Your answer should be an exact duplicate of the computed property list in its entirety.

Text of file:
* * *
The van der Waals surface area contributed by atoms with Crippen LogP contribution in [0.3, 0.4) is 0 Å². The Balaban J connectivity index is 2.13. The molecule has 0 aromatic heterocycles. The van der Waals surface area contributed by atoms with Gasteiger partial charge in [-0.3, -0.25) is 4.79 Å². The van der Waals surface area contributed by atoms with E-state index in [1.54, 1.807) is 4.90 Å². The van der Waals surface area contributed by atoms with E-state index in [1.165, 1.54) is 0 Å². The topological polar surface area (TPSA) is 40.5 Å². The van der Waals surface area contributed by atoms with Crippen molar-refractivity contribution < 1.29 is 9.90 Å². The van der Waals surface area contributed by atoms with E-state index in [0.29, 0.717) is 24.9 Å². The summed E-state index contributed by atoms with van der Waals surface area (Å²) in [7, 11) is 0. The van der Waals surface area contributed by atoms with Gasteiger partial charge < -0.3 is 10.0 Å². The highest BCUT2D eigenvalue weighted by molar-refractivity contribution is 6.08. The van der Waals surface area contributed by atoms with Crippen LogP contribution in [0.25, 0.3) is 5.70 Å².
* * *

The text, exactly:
The van der Waals surface area contributed by atoms with Crippen LogP contribution in [0.3, 0.4) is 0 Å². The Balaban J connectivity index is 2.13. The molecule has 0 aromatic heterocycles. The van der Waals surface area contributed by atoms with Gasteiger partial charge in [-0.3, -0.25) is 4.79 Å². The van der Waals surface area contributed by atoms with E-state index in [1.54, 1.807) is 4.90 Å². The van der Waals surface area contributed by atoms with E-state index in [1.165, 1.54) is 0 Å². The topological polar surface area (TPSA) is 40.5 Å². The van der Waals surface area contributed by atoms with Crippen molar-refractivity contribution < 1.29 is 9.90 Å². The van der Waals surface area contributed by atoms with E-state index in [0.29, 0.717) is 24.9 Å². The summed E-state index contributed by atoms with van der Waals surface area (Å²) in [7, 11) is 0. The van der Waals surface area contributed by atoms with Gasteiger partial charge < -0.3 is 10.0 Å². The highest BCUT2D eigenvalue weighted by molar-refractivity contribution is 6.08. The van der Waals surface area contributed by atoms with Crippen LogP contribution in [0.25, 0.3) is 5.70 Å².